An Expedition to Chinchorro Reef

An Expedition to Chinchorro Reef

I was a teenager when my father was actively involved in underwater exploration on the Quintana Roo coastline through the club he formed called CEDAM. In Spanish it meant club of explorations and aquatic sports of Mexico.

He had a group of very enthusiastic young people heading the club, and helping him organize the expeditions to various shipwreck sites. This particular trip would take us to Chinchorro Reef, to the south of Akumal, and would take us one entire night to arrive by boat.

This trip was very exciting because my father had leased a large ferryboat. (Like the old ferryboats that went to Cozumel years ago). He took the seats out of the main cabin, and put in cots, and that is where we would camp out until we got to Chinchorro, and for the ride back. At first it seemed like a great set up, but once we experienced the heat of the closed in area, and the smell of fumes, and the rocking of the boat, some people were not in the mood to stick around below! People of all ages and backgrounds were there, but everyone on the boat was a member of CEDAM, and all were divers ready for an adventure.

We set out at dusk from Akumal, which in itself was an ordeal since all the supplies, equipment, and passengers had to be taken out to the boat on a small outboard, since the ferryboat could not come into the bay. Loading in the middle of the open sea meant we had to deal with the waves, and once we were all packed in, it was a relief!

All we had to do next was get our sleeping bags out, and cuddle up to sleep in the rocking and rolling of the boat over open ocean for over 8 hours. Some people suffered with seasickness, others a little insomnia and those ended up on the open upper deck where there was more fresh air. At my age, it was great fun, and I slept through the night.

On arrival at Chinchorro, I was so impressed by the solitude of the area, the many small atolls, and the amazing amount of reef bordering the entire area. I was told that this area was full of shipwrecks because of the shallow reef formations. My father was very excited about being able to explore these wrecks, and to salvage some of the artifacts for the CEDAM Museum. Next, we moved to one of the islands and set up camp. I learned many things about camping on this particular island.

One, you do not want to use the mangrove for a portable potty unless you want to get your feet stuck in muck, and watch small crawling critters scatter about you. And two, you do not want to be outside at dusk or dawn unless you want to be eaten alive by mosquitoes! Other than that, it was a lot of fun !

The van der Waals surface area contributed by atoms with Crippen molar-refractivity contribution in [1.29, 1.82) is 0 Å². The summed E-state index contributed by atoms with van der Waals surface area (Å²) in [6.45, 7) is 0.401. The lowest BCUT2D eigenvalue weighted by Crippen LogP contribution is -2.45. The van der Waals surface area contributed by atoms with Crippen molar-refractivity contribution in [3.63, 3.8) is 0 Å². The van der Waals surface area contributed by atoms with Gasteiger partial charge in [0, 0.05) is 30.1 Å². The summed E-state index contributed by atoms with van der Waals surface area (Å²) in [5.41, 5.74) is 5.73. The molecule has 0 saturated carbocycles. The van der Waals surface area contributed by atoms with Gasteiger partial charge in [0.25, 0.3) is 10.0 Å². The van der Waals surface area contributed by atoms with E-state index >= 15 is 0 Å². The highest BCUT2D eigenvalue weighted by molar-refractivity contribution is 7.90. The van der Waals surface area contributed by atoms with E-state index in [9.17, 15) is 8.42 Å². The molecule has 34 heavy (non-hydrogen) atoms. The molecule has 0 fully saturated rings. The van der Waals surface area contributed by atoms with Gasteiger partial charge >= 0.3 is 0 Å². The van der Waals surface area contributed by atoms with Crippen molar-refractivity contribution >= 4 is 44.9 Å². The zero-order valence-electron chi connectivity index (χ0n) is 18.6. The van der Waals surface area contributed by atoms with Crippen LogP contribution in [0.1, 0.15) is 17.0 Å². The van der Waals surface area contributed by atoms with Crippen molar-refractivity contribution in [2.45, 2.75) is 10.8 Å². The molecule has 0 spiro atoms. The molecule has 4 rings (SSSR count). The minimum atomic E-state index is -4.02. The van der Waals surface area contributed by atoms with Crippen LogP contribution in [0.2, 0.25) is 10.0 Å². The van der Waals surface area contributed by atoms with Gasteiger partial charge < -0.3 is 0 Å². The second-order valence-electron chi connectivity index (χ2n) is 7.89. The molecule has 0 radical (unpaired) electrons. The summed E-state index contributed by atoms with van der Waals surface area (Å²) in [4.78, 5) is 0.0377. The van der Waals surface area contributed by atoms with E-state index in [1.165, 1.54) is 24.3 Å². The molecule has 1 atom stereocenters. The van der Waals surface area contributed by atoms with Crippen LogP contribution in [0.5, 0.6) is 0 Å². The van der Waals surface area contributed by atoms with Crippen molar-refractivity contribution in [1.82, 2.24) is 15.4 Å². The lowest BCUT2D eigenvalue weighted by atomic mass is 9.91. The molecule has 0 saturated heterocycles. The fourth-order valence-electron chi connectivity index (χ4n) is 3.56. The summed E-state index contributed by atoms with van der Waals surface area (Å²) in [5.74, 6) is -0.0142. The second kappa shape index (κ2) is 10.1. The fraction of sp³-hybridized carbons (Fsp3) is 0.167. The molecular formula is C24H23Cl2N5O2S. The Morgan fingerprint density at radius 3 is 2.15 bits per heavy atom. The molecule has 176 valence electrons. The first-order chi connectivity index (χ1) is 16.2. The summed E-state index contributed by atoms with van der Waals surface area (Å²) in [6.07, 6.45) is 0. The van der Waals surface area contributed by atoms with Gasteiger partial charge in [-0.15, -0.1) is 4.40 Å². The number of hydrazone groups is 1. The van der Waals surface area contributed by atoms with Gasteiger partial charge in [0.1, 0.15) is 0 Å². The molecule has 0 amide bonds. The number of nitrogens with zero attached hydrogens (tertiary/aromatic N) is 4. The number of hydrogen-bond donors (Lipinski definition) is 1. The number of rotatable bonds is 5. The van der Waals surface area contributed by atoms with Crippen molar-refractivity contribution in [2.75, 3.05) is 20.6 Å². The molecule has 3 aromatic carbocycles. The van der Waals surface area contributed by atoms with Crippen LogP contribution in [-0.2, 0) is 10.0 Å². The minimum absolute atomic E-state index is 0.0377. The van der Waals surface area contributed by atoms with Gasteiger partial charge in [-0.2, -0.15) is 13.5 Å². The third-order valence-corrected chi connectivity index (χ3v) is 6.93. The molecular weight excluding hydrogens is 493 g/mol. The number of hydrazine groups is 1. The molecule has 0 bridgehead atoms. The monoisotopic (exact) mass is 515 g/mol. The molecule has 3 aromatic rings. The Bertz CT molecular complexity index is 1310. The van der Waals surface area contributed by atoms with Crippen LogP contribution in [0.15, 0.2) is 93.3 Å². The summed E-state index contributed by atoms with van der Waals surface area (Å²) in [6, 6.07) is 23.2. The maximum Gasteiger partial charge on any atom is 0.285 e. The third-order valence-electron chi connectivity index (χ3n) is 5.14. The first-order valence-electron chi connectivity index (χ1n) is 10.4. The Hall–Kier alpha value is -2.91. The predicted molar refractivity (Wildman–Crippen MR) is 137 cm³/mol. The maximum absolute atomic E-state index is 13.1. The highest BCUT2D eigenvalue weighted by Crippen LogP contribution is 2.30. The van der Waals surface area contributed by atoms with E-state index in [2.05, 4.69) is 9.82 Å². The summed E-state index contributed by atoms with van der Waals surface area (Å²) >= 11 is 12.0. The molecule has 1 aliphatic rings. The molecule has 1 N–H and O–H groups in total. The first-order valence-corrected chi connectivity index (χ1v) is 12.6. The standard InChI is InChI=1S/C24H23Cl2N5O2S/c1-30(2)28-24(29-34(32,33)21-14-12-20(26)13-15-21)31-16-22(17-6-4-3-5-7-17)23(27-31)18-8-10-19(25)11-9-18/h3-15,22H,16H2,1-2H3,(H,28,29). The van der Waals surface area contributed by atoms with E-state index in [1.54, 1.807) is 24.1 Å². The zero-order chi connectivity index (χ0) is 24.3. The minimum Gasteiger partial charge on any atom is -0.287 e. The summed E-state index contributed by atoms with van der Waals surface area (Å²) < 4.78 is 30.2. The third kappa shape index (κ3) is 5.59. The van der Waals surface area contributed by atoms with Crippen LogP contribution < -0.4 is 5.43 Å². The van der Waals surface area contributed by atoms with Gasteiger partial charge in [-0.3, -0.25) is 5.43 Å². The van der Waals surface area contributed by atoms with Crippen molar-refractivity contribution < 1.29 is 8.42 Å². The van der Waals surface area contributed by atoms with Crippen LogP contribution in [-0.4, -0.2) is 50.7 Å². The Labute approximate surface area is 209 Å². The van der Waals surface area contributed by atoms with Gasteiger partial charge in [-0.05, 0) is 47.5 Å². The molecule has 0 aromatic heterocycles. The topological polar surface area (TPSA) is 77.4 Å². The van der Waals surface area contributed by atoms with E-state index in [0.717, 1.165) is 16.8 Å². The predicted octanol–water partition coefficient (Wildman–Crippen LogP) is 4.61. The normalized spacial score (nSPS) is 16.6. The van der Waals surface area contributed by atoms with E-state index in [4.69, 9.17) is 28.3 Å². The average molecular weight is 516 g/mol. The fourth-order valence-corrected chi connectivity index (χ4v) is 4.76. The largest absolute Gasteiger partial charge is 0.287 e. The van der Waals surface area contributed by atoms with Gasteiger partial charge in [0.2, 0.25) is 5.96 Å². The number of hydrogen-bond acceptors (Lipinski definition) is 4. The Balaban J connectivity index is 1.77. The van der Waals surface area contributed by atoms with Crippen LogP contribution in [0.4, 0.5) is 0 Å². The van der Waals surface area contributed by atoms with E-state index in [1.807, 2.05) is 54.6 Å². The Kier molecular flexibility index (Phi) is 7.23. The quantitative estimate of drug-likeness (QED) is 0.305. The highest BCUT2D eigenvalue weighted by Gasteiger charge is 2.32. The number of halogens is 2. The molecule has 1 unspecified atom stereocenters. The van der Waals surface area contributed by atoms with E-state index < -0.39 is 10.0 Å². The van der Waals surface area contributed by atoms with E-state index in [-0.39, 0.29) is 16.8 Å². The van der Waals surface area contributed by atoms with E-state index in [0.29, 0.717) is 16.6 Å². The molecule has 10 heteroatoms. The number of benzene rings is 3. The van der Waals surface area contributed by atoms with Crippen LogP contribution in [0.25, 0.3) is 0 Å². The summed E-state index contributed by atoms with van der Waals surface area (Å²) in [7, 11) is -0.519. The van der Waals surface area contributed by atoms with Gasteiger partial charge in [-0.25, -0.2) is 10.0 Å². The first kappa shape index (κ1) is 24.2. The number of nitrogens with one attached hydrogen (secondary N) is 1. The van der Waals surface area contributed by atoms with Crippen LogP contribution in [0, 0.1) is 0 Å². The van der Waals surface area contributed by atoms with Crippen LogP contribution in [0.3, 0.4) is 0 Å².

An Expedition to Chinchorro Reef

Our tents were scattered about on the small area that was sandy, and not swampy, and we set up a kitchen area that we would all take turns manning and helping out with. We had a lot of canned goods, but we had fresh seafood every day, cooked over an open fire, or in ceviche, so we really could not complain about going hungry. Some of the best lobster and fried fish that I have ever tasted was cooked on Chinchorro Reef! Also, some of the best canned hot dogs, Fried SPAM, and canned gouda cheese was also available.

In the mornings, we all headed out on small boats to the wreck sites, and there were some fish experts that would be collecting samples for an aquarium in the US. We all helped capture the fish live with special implements that we were instructed in using.

Other people on the trip were experts in underwater mapping, and we learned how to map out the area in grids, and in this way , do a systematic search of the shipwreck, and record our findings. Everyone on the trip learned something new, and we all had fun while helping the experts out in their tasks. We learned how to retrieve artifacts from the coral without damaging them, or the coral heads, and how to search in the sandy areas for loose items.

In the afternoons, some people would go out diving and to catch our dinner, and the others would just hang around the camp , take a siesta, and help with the chores. In the evenings, it was the one time we all gathered together and talked about the day, and got to know each other better. We all had a little too much sun , so the cool breeze of the evenings helped to cool everyone down, and blow the mosquitoes away. It was a week full of fun, excitement, learning, and adventure, and I will never forget it!

Laura Bush Wolfe